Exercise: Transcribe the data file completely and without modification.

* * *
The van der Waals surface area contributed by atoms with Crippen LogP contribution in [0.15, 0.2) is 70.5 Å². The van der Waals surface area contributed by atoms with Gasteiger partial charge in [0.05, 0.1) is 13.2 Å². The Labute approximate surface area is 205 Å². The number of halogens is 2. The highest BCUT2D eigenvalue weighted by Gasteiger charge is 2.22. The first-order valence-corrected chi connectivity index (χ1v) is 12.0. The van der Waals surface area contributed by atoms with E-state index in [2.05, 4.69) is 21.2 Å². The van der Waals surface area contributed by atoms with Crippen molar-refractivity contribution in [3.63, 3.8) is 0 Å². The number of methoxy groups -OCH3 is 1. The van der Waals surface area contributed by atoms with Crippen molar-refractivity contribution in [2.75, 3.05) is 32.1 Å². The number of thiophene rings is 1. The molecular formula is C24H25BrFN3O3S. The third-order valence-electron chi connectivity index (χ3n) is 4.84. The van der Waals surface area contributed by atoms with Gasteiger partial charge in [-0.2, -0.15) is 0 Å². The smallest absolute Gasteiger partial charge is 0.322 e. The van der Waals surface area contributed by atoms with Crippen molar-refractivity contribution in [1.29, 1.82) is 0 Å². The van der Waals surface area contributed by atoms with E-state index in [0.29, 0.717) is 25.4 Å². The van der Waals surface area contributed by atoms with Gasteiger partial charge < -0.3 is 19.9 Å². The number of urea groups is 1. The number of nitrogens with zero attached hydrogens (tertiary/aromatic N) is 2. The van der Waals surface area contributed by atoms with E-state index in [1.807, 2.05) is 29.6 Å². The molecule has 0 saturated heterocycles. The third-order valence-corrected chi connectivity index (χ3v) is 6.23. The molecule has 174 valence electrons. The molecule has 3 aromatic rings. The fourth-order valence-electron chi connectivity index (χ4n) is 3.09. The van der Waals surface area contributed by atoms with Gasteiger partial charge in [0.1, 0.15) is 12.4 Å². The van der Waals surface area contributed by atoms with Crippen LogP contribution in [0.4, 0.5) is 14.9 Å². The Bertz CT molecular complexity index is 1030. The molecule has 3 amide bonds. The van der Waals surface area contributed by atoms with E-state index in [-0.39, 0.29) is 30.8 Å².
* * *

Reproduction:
The van der Waals surface area contributed by atoms with Crippen LogP contribution in [0.15, 0.2) is 70.5 Å². The van der Waals surface area contributed by atoms with Gasteiger partial charge in [0.05, 0.1) is 13.2 Å². The Labute approximate surface area is 205 Å². The number of halogens is 2. The highest BCUT2D eigenvalue weighted by Gasteiger charge is 2.22. The first-order valence-corrected chi connectivity index (χ1v) is 12.0. The van der Waals surface area contributed by atoms with E-state index in [2.05, 4.69) is 21.2 Å². The van der Waals surface area contributed by atoms with Crippen molar-refractivity contribution in [3.63, 3.8) is 0 Å². The number of methoxy groups -OCH3 is 1. The van der Waals surface area contributed by atoms with Crippen molar-refractivity contribution in [2.75, 3.05) is 32.1 Å². The number of thiophene rings is 1. The molecular formula is C24H25BrFN3O3S. The third-order valence-electron chi connectivity index (χ3n) is 4.84. The van der Waals surface area contributed by atoms with Gasteiger partial charge in [-0.2, -0.15) is 0 Å². The smallest absolute Gasteiger partial charge is 0.322 e. The van der Waals surface area contributed by atoms with Crippen molar-refractivity contribution in [1.29, 1.82) is 0 Å². The van der Waals surface area contributed by atoms with E-state index in [0.29, 0.717) is 25.4 Å². The van der Waals surface area contributed by atoms with Gasteiger partial charge < -0.3 is 19.9 Å². The number of urea groups is 1. The number of nitrogens with zero attached hydrogens (tertiary/aromatic N) is 2. The van der Waals surface area contributed by atoms with E-state index in [1.807, 2.05) is 29.6 Å². The molecule has 0 saturated heterocycles. The third-order valence-corrected chi connectivity index (χ3v) is 6.23. The molecule has 174 valence electrons. The molecule has 3 aromatic rings. The fourth-order valence-electron chi connectivity index (χ4n) is 3.09. The van der Waals surface area contributed by atoms with Gasteiger partial charge in [0.1, 0.15) is 12.4 Å². The van der Waals surface area contributed by atoms with Crippen LogP contribution in [0.4, 0.5) is 14.9 Å². The Bertz CT molecular complexity index is 1030. The molecule has 3 amide bonds. The van der Waals surface area contributed by atoms with E-state index in [-0.39, 0.29) is 30.8 Å².